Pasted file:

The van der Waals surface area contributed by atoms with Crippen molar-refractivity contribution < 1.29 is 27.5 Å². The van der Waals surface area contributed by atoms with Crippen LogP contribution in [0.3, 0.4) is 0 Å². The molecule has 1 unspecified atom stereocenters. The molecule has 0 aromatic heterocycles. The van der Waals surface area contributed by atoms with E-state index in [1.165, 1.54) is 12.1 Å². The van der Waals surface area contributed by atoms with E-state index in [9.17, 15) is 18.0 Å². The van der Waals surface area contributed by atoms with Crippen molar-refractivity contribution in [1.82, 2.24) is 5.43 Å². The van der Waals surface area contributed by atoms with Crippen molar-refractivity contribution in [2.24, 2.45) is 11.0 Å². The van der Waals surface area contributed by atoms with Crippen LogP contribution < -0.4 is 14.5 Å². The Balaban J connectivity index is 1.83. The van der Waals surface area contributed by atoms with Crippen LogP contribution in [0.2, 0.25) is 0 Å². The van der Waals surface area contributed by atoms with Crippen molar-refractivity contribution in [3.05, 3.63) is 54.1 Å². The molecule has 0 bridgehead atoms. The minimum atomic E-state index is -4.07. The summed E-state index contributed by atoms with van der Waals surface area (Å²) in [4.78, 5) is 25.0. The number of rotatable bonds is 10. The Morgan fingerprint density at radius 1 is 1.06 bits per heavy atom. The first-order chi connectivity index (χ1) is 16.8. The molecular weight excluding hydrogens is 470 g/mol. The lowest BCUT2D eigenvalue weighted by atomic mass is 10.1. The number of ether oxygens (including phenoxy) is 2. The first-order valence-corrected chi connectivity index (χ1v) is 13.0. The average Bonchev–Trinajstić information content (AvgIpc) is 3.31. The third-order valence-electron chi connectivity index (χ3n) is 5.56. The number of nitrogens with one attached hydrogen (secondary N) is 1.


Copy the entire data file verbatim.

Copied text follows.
The van der Waals surface area contributed by atoms with Crippen molar-refractivity contribution < 1.29 is 27.5 Å². The van der Waals surface area contributed by atoms with Crippen LogP contribution in [0.3, 0.4) is 0 Å². The molecule has 1 unspecified atom stereocenters. The molecule has 0 aromatic heterocycles. The van der Waals surface area contributed by atoms with E-state index in [1.165, 1.54) is 12.1 Å². The van der Waals surface area contributed by atoms with E-state index in [9.17, 15) is 18.0 Å². The van der Waals surface area contributed by atoms with Crippen molar-refractivity contribution in [1.82, 2.24) is 5.43 Å². The van der Waals surface area contributed by atoms with Crippen molar-refractivity contribution in [2.24, 2.45) is 11.0 Å². The van der Waals surface area contributed by atoms with Crippen LogP contribution < -0.4 is 14.5 Å². The Balaban J connectivity index is 1.83. The van der Waals surface area contributed by atoms with Crippen LogP contribution in [0.2, 0.25) is 0 Å². The van der Waals surface area contributed by atoms with Crippen molar-refractivity contribution in [3.05, 3.63) is 54.1 Å². The molecule has 0 bridgehead atoms. The minimum atomic E-state index is -4.07. The summed E-state index contributed by atoms with van der Waals surface area (Å²) in [4.78, 5) is 25.0. The number of rotatable bonds is 10. The Morgan fingerprint density at radius 1 is 1.06 bits per heavy atom. The first-order chi connectivity index (χ1) is 16.8. The molecular weight excluding hydrogens is 470 g/mol. The lowest BCUT2D eigenvalue weighted by atomic mass is 10.1. The number of ether oxygens (including phenoxy) is 2. The first-order valence-corrected chi connectivity index (χ1v) is 13.0. The average Bonchev–Trinajstić information content (AvgIpc) is 3.31. The third-order valence-electron chi connectivity index (χ3n) is 5.56. The number of nitrogens with one attached hydrogen (secondary N) is 1.